Esther Winckler chose Chilliwack General Hospital for her elective surgery not only because her husband Lawrence and she were residents of the neighbouring community of Cultus Lake and her GP had a practice in Chilliwack, but because she had done her research and was impressed by the pre-and-post op Hip Replacement Program for seniors in the region. The family who lived in downtown Vancouver had pushed instead for a Vancouver teaching hospital, but Esther had weighed her options in a well-considered way and determined that her best chance for individual attention would come from staying in her own community.
It was a decision that would cost her life.
She entered the hospital on Sunday afternoon, February 20th, 2000 after a day at home getting her recovery bedroom ready with projects waiting for her return; meals lined up for her husband; and an afternoon in the winter sun overseeing clean-up of her beloved garden.
Her surgery was Monday, February 21st. By Tuesday the family was called to Chilliwack as Esther was in serious distress post surgery. She rallied February 24th through March 3rd, only to die on Sunday March 5th from what the Coroner two years later characterized as disturbing deficiencies in 10 areas of care. Officially the classification of death was ‘Accidental’ due to ‘Ischemia and Infarction of the bowel and brain due to prolonged postoperative oxygen de-saturation and hypotension.’
The Coroner’s Report came out May 20, 2002 and the official medical responses were mixed. While the RNABC and Fraser Valley Health Authority took a refreshingly open stand, working with our family to find answers and implement change, it became one of the family’s biggest disappointments that the College of Physicians & Surgeons took a closed door approach, never interviewed the family to probe inconsistencies in the testimony of their members, and did not in the end feel the case warranted going past Peer Review to disciplinary action or any follow-up recommendations whatsoever.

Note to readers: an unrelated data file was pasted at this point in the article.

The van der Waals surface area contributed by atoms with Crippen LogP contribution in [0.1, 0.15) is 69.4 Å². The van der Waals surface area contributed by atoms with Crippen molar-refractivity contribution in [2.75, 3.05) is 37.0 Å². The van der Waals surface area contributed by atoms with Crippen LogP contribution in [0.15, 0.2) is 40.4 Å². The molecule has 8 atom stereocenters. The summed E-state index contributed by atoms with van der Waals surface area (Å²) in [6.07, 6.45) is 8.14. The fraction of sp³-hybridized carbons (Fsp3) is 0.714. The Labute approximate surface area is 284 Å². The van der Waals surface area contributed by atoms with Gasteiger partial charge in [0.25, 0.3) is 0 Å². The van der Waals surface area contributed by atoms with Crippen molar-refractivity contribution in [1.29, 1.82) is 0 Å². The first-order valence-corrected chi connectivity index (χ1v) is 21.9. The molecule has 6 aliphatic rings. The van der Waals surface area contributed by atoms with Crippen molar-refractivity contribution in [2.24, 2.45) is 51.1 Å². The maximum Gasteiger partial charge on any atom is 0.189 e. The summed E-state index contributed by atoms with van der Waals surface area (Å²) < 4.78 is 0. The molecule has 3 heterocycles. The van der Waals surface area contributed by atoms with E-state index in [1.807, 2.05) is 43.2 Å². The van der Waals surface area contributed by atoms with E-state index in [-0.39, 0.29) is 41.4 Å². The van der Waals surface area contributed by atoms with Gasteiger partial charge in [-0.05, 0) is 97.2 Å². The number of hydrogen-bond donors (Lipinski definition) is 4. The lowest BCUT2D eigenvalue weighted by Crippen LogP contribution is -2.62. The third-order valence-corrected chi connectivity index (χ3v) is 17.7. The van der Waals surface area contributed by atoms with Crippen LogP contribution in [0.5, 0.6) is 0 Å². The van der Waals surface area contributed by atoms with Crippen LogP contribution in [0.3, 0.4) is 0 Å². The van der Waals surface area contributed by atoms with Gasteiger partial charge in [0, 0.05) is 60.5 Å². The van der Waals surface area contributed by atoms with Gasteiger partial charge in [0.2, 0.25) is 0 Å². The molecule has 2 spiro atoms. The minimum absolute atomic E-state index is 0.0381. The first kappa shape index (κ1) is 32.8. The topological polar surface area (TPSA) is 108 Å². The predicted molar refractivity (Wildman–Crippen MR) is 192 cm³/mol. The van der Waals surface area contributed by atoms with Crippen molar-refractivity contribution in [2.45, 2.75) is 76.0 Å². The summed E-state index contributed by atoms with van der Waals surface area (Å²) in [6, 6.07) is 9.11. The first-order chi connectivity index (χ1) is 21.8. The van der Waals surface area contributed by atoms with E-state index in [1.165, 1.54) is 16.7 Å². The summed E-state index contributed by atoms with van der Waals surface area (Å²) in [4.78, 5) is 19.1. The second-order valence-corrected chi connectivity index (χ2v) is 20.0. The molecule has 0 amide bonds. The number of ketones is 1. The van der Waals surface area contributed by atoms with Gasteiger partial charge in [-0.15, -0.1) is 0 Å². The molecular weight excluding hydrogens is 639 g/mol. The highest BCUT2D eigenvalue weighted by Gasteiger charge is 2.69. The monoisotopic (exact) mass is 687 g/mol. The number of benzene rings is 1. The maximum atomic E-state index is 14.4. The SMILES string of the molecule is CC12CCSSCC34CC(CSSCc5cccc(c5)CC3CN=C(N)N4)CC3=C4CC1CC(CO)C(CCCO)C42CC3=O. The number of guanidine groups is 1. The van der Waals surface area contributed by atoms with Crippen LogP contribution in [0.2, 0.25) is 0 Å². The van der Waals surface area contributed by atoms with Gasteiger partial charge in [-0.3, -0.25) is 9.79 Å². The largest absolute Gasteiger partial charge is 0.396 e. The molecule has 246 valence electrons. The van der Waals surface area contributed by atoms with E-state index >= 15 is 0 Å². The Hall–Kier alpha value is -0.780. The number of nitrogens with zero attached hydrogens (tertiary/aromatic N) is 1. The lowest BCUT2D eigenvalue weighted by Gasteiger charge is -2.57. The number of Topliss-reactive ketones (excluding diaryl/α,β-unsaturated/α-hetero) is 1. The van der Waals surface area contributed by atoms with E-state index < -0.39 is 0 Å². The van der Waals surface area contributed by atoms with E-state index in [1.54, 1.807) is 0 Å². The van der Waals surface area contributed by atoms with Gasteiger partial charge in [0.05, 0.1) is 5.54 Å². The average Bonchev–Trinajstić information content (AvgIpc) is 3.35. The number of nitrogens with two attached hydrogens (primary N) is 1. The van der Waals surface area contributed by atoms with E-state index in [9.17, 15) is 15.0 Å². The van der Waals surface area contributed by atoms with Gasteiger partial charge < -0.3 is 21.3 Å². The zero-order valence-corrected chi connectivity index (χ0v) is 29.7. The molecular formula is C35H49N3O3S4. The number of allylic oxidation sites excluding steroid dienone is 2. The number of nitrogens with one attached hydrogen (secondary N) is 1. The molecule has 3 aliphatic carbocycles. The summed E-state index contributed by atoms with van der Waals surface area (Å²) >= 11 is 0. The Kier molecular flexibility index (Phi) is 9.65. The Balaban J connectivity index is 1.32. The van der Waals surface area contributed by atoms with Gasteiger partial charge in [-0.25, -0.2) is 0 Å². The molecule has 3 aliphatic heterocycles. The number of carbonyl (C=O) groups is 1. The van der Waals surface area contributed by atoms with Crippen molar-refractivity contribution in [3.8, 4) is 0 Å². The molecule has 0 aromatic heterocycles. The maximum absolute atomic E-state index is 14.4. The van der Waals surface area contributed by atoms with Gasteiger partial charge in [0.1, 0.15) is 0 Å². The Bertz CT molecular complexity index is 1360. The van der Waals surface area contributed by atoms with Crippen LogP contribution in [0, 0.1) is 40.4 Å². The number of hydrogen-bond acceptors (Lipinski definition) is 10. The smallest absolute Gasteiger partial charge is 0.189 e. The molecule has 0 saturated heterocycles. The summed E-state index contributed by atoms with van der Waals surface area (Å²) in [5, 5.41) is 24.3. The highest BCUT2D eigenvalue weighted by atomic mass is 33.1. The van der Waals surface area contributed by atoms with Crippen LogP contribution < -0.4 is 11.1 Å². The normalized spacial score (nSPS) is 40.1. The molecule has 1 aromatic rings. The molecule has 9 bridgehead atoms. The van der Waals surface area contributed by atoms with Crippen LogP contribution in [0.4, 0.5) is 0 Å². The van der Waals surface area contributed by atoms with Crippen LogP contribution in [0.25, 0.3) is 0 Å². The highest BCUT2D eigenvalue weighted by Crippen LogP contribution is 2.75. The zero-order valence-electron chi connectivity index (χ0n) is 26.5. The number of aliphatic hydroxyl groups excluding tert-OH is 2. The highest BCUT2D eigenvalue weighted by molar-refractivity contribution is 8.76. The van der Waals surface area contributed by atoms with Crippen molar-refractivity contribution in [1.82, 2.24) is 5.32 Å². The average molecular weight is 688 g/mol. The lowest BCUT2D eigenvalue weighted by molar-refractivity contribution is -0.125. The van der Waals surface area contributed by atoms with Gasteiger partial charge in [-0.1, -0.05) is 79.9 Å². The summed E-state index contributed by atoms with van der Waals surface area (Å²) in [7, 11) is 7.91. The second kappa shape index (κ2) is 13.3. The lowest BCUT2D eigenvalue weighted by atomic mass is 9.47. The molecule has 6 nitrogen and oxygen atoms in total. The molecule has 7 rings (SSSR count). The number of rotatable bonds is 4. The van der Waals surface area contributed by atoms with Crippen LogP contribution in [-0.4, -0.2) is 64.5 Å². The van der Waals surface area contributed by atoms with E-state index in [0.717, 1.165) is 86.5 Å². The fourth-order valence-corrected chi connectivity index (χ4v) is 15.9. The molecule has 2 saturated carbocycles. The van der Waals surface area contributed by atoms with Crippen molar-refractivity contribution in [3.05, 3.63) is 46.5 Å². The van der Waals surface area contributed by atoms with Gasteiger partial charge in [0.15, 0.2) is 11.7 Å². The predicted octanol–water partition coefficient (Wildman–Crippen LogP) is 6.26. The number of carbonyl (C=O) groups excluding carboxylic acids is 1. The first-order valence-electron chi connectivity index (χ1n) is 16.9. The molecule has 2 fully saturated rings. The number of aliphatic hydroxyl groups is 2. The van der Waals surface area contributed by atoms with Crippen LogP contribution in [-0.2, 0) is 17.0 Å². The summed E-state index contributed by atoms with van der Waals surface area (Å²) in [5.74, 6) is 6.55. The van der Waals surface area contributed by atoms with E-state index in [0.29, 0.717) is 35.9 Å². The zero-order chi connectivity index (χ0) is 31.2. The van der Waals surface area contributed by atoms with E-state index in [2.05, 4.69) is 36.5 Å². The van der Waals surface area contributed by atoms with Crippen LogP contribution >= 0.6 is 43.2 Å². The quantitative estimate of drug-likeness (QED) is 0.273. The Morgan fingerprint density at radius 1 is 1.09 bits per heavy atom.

Given all the positive outcomes that have come from the death of Esther Winckler (see What We Learned), the family feels that this response denied the College a valuable opportunity to learn and correct in the spirit of transparency and no blame.
Husband Lawrence Winckler’s health took a turn for the worse following the release of the Coroner’s Report and a month after receiving the responses from the medical community to the Report, he was admitted to Chilliwack General Hospital on Easter Friday, 2003, where he died one day later. The family can report that none of the aspects of care that had challenged Esther were experienced by her husband and he died peacefully and under the umbrella of professional care.
Larry, Esther, Ron and Catherine Winckler
“I think health care is more about love than about most other things. If there isn't at the core of this two human beings who have agreed to be in a relationship where one is trying to help relieve the suffering of another, which is love, you can't get to the right answer here.”Dr. Don BerwickPast President and CEO of the Institute for Healthcare Improvement